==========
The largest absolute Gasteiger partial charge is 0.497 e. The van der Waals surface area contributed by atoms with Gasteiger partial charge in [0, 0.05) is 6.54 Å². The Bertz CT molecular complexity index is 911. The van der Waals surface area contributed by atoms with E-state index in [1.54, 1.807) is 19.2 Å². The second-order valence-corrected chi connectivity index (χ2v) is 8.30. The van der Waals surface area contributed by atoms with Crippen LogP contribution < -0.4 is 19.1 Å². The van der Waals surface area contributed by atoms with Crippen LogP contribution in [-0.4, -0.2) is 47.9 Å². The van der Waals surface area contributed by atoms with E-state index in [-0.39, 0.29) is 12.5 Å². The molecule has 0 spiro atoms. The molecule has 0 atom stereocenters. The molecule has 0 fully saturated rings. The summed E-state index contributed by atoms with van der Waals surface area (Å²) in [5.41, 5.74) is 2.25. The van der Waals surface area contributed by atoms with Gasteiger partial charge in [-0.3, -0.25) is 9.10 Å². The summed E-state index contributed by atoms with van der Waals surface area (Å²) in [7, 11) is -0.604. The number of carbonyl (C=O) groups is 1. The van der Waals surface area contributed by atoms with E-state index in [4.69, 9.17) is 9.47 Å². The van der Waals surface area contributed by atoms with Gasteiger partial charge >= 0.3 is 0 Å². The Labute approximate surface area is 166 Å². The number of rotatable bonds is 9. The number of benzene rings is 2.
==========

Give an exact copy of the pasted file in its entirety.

The largest absolute Gasteiger partial charge is 0.497 e. The van der Waals surface area contributed by atoms with Gasteiger partial charge in [0, 0.05) is 6.54 Å². The Bertz CT molecular complexity index is 911. The van der Waals surface area contributed by atoms with E-state index in [1.54, 1.807) is 19.2 Å². The second-order valence-corrected chi connectivity index (χ2v) is 8.30. The van der Waals surface area contributed by atoms with Crippen LogP contribution < -0.4 is 19.1 Å². The van der Waals surface area contributed by atoms with Crippen LogP contribution in [-0.4, -0.2) is 47.9 Å². The van der Waals surface area contributed by atoms with E-state index in [-0.39, 0.29) is 12.5 Å². The molecule has 0 spiro atoms. The molecule has 0 atom stereocenters. The molecule has 0 fully saturated rings. The summed E-state index contributed by atoms with van der Waals surface area (Å²) in [5.41, 5.74) is 2.25. The van der Waals surface area contributed by atoms with Gasteiger partial charge in [-0.3, -0.25) is 9.10 Å². The summed E-state index contributed by atoms with van der Waals surface area (Å²) in [7, 11) is -0.604. The number of carbonyl (C=O) groups is 1. The van der Waals surface area contributed by atoms with E-state index in [4.69, 9.17) is 9.47 Å². The van der Waals surface area contributed by atoms with Gasteiger partial charge >= 0.3 is 0 Å². The Labute approximate surface area is 166 Å². The number of rotatable bonds is 9. The number of benzene rings is 2.